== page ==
Universal Corrosion Resistant Steel

AISI-321-Stainless-Steel-Bright-Round-BarEquipment manufacturers in the aircraft/aerospace, automotive, and oil/gas industries require high strength, moderate impact toughness, and corrosive resistant martensitic and maraging steels to produce equipment components that operate in highly stressful and corrosive environments. Stainless steels such as 440(A,B,C,F) have high strength, wear and corrosion resistance. However, their low toughness both in terms of Charpy V-notch and fracture toughness considerably limits their application.

Ferrium S53 is an example of corrosion resistant tempered martensitic secondary-hardening steel with high strength and moderate impact toughness. However, the high cost of the material that goes into the steel, namely 14 wt.% concentration of Cobalt (Co), 2 wt.% of Molybdenum (Mo), and 5.5 wt.% of Nickel (Ni) makes this steel cost prohibitive for many applications.rust_by_struckdumb

Carpenter Custom 455, and Custom 465 are also examples of costly high strength, moderate impact toughness, maraging stainless steels with 8-11 % wt. of Ni and 1- 2.3 % wt. of Mo. Yet Carpenter’s custom steels with high strength and moderate impact toughness have provided solutions in many cases for aircraft/aerospace applications. In addition to the high cost of raw materials, both Ferrium S53 and Carpenter Custom stainless also consume large quantities of energy to perform double vacuum arc remelting (VAR) and the electroslag remelting (ESR) processes to produce these steels.

Neff Family 001

Recently the United States Patent & Trademark Office awarded ISAI a patent (8,071,017 B2) for a martensitic stainless steel that exhibits high strength and moderate impact toughness at a substantially lowers cost to produce than Ferrium S53 as well as other steels with similar mechanical and corrosion resistant properties. The US Navy, through the Small Business Innovative Research (SBIR), program initiated the first phase of the research for this stainless steel which is corrosion resistant in a 5% NaCI solution and other low aggressive corrosion media.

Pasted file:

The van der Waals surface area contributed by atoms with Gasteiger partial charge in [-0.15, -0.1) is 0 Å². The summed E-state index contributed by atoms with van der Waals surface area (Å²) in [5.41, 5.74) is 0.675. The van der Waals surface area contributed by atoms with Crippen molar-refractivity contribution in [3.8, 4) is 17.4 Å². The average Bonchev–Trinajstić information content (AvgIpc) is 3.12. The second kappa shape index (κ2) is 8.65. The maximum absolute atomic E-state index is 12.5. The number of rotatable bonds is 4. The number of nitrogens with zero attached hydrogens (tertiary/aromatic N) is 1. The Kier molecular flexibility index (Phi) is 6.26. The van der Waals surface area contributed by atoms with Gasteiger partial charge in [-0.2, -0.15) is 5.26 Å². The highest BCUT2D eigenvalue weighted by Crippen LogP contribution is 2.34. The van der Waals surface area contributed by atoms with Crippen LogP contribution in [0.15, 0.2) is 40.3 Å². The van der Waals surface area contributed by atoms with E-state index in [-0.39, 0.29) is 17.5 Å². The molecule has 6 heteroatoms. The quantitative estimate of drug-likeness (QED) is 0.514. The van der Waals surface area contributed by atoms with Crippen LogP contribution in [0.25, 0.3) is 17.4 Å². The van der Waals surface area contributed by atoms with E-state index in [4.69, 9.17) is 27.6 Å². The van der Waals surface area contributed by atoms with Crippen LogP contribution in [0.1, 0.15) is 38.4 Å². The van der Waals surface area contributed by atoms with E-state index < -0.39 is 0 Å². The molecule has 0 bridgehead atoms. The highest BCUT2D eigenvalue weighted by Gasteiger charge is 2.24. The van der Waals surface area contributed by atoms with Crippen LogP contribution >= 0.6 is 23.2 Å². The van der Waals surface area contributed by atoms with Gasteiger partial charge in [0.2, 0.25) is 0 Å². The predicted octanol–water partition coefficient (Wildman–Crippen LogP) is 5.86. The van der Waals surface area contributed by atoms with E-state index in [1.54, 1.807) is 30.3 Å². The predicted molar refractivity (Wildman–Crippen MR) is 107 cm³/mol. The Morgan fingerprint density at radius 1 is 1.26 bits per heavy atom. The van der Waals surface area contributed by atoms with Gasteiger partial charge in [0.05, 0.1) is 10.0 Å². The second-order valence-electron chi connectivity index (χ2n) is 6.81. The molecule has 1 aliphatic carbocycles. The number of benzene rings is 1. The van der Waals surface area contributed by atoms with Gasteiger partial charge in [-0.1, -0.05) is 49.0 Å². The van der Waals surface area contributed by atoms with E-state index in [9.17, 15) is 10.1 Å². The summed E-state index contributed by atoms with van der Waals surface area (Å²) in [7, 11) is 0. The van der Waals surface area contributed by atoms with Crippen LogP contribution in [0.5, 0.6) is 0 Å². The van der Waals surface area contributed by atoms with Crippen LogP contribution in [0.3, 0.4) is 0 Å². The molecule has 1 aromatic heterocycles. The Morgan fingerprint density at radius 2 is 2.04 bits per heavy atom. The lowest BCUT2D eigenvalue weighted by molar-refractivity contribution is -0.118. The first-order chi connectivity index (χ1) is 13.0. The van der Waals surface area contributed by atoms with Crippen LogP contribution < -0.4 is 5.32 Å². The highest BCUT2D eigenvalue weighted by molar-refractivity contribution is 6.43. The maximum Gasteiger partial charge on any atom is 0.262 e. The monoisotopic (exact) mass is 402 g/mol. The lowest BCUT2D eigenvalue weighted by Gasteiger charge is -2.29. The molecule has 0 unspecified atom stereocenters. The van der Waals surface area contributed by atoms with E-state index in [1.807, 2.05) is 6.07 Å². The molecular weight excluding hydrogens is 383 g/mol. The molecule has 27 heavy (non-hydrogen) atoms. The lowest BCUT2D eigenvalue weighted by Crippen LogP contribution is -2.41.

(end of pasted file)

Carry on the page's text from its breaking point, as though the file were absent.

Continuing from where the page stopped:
It took only three prototypes over a period of seven months to produce two articles of this steel resulting in a savings of millions of dollars in development costs. The reductions in cost and energy with the invention of this steel were surprising and unexpected. It also minimizes the use of scare and expensive metal, such as cobalt (Co).

UCR125 is a low cost replacement for 15-5 PH and Custom 450. It is a cobalt free stainless steel where the total alloying elements are 17.3% of the weight of the steel. In contrast, the alloying elements in 15-5 PH are 24.3% by weight, and in Custom 450 are 22.8% by weight. UCR125 is recommended for aerospace/aircraft and military purposes.

UCR135 is a low cost replacement for Custom 455, Custom 465, and Ferrium S53. It is a cobalt free stainless steel where the total alloying elements are 17.4% by weight. In contrast, the alloying elements in Custom 455 are 21.8%, in Custom 465 are 25.7% by weight, and in Ferrium S53 are 31.7% by weight. UCR135 exhibits a lower fracture toughness and Charpy Vnotch impact toughness energy performance than UCR125 and is recommended for automotive and oil/gas applications.

Mechanical Properties

The mechanical properties of the two articles of our stainless steels are contained in Table 1. UCR provides excellent resistance to general corrosion, corrosion fatigue, and stress corrosion cracking (SCC). UCR also has excellent resistance to fatigue and has high harden-ability.

Mechanical Properties

Steel Grade



Tensile Strength


Yield Strength


Elong %  R.A %  Charpy
SCV45Cr16 55 282 263 5 8 11
UCR125 54 297 12 12  35  18
UCR135 57 304 9 9 31  14

Table 1: Mechanical Properties of UCR Stainless Steel

Table 1 also includes the previously developed SCV45 stainless steel. Dr Vladimir Fedchun imagined, developed and patented the SCV stainless steel and SCV45 stainless steel was the basis for development of the UCR stainless steel.